"I am not bothered about this bullying. I am here to fight it. I have written seven books and they have sold, I have done movies and I'm loved by my readers. Lakhs of books have been pre-ordered and it shows the trust the readers have in me. Why should I be bothered with this nonsense?" he says.

Bhagat who has already penned six fictions, recently came out with his latest book, "One Indian Girl" which he has written from a female perspective.

(This story has not been edited by Business Standard staff and is auto-generated from a syndicated feed.)

image
Business Standard
177 22

I'm battling 'elitist bullying' in literature: Chetan Bhagat

Popular writer Chetan Bhagat, who is credited with introducing the genre of 'campus novels', says he is battling with "elitist bullying" when it comes to literature.

According to him, his books, which have "democratised" the act of reading with their wide reach, have often been dismissed as "non-serious" literature.

He says that it is for society and not "a privileged few" to decide what qualifies as good literature.

"Our country runs on elitism. It was colonised and when they left, the privileged people want to control the dialogue and narrative on issues ... On what is good taste and culture.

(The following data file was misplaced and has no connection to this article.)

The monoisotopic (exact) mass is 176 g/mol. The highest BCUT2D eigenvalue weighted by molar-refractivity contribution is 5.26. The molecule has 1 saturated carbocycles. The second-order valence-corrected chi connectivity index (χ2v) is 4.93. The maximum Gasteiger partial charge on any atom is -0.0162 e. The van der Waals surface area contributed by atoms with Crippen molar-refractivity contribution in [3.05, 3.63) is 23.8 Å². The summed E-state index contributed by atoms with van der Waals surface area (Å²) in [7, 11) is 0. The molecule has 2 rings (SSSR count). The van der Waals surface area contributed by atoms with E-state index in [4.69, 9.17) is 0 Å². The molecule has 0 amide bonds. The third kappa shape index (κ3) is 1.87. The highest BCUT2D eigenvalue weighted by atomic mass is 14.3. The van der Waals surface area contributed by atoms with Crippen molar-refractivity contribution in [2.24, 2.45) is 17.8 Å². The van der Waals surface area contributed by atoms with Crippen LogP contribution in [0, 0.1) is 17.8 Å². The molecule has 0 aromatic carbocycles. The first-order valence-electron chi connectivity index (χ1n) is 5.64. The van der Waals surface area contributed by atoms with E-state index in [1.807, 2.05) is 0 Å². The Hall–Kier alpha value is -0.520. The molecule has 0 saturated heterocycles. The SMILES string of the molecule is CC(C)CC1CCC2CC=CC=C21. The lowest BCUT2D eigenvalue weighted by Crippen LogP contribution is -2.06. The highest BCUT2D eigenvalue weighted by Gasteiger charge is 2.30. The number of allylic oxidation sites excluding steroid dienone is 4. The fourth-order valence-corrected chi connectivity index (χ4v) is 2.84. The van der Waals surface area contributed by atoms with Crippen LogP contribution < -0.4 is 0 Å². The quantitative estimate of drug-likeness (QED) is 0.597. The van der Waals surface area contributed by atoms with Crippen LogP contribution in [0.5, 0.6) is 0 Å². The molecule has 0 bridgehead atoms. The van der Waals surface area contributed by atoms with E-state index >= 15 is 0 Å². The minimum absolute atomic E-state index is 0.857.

"They don't want somebody from a small town to come and say 'I will decide what I like'. Whatever the masses want, they will look down on it just to keep their position. They say 'Oh! That's not literature.' Who are they to decide? The society will decide what is literature," he says.

For the 42-year-old author, literature is anything that mirrors a society that comprises not just of the elites but also the common man, and his fight against this "bullying" involves "breaking their hold on culture and society."

"Literature's job is to hold the mirror to the society. Which society? Our Indian society and not just the elitist. That is the battle I fight.

"It is a battle I cannot avoid. I am here to break that Ivory Tower, to break their hold on culture, society, and many other issues. But all they have is a better command of English. That is all. Their bullying stems from privilege. It's the elitist bullying," he says.

However, Bhagat maintains his books are "popular literature" and are not meant to be "intellectual kind of books".

"Why even compare? It is like watching 'The Kapil Sharma Show' and saying 'why it is not BBC!'" he says.

The writer also asserts that he remains unaffected by the "bullying", because his wide readership works as his security blanket.

"I am not bothered about this bullying. I am here to fight it. I have written seven books and they have sold, I have done movies and I'm loved by my readers. Lakhs of books have been pre-ordered and it shows the trust the readers have in me. Why should I be bothered with this nonsense?" he says.

Bhagat who has already penned six fictions, recently came out with his latest book, "One Indian Girl" which he has written from a female perspective.

(This story has not been edited by Business Standard staff and is auto-generated from a syndicated feed.)

image
Business Standard
177 22